From Baroque to electronics, Pekka Kuusisto can’t stop exploring new possibilities. PETER SOMERFORD finds out how the Finnish violinist’s perspective on music has evolved
Young violinists looking to stand out from the crowd may reasonably choose to specialise in one particular field. Not so Pekka Kuusisto. At the age of 35, the Finnish player has carved out a career that embraces electronic and new music, folk and jazz, as well as standard repertoire from Bach to Bartók. Just this month, he is performing Paganini sonatas and Finnish tango in Amsterdam, chamber music in Lockenhaus, and works by Steve Reich and Radiohead at the festival he directs in Finland. His path may be chameleon-like but he is not one for blending in. He is very much his own animal, with an individual playing style in whatever guise. His maverick, mischievous nature has endeared him to more adventurous orchestras, which recognise that his unorthodox interpretations are not created for shock effect but are rooted in serious convictions about the music and the composer’s intentions.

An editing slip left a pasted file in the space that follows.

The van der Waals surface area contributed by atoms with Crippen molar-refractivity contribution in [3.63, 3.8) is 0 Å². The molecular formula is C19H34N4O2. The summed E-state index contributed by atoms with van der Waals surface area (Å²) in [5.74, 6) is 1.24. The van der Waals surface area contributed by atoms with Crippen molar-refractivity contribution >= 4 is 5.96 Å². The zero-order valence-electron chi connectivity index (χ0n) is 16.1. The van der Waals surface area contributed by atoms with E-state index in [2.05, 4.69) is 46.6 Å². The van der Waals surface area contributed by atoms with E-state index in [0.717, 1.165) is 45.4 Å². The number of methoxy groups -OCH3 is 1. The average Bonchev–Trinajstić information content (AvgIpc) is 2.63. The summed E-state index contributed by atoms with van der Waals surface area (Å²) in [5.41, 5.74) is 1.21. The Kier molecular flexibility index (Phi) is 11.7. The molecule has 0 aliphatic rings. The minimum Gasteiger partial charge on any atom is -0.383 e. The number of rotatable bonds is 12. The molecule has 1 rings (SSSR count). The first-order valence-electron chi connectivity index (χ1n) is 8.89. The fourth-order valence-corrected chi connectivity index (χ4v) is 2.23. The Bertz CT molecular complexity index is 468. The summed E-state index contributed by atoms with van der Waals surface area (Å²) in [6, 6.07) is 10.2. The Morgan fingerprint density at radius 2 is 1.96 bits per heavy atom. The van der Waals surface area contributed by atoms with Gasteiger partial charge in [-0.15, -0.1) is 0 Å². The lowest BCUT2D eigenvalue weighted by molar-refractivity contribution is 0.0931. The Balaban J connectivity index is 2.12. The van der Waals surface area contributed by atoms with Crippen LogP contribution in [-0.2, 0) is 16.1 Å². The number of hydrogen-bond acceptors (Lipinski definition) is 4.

The weekend of our meeting in Glasgow neatly encapsulated Kuusisto’s multi-sided artistic temperament. On the Sunday he was all serious intent in Morimur, a performance of Bach’s D minor Partita in which the great Chorale was fused with fragments of Bach chorales sung by the four-voice Hilliard Ensemble. It was a huge contrast to his solo electronics session the day before, in which he improvised on Bach, rattled off Finnish folk tunes, and at one point set up plinky, retro loops on an iPad with all the glee of a boy discovering a new toy.
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